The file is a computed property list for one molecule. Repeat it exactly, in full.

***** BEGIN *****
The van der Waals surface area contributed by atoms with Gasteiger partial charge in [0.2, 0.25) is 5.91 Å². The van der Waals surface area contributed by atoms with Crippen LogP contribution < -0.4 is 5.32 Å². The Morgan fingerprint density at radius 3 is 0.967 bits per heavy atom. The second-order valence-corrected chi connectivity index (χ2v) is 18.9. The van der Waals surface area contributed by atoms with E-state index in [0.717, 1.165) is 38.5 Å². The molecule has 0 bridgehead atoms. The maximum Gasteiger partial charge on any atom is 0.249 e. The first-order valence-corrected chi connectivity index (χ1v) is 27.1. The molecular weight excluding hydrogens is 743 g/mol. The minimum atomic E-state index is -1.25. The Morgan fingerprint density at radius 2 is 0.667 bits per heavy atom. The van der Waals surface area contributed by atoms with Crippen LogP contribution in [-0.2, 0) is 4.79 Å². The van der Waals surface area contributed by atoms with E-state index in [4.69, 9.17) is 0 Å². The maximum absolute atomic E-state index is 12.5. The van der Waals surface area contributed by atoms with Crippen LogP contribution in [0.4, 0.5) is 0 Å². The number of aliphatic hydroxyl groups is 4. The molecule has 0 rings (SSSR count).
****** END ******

The van der Waals surface area contributed by atoms with Gasteiger partial charge in [0.2, 0.25) is 5.91 Å². The van der Waals surface area contributed by atoms with Crippen LogP contribution < -0.4 is 5.32 Å². The Morgan fingerprint density at radius 3 is 0.967 bits per heavy atom. The second-order valence-corrected chi connectivity index (χ2v) is 18.9. The van der Waals surface area contributed by atoms with E-state index in [0.717, 1.165) is 38.5 Å². The molecule has 0 bridgehead atoms. The maximum Gasteiger partial charge on any atom is 0.249 e. The first-order valence-corrected chi connectivity index (χ1v) is 27.1. The molecular weight excluding hydrogens is 743 g/mol. The minimum atomic E-state index is -1.25. The Morgan fingerprint density at radius 2 is 0.667 bits per heavy atom. The van der Waals surface area contributed by atoms with Crippen LogP contribution in [-0.2, 0) is 4.79 Å². The van der Waals surface area contributed by atoms with E-state index in [4.69, 9.17) is 0 Å². The maximum absolute atomic E-state index is 12.5. The van der Waals surface area contributed by atoms with Crippen LogP contribution in [0.4, 0.5) is 0 Å². The number of aliphatic hydroxyl groups is 4. The molecule has 0 rings (SSSR count).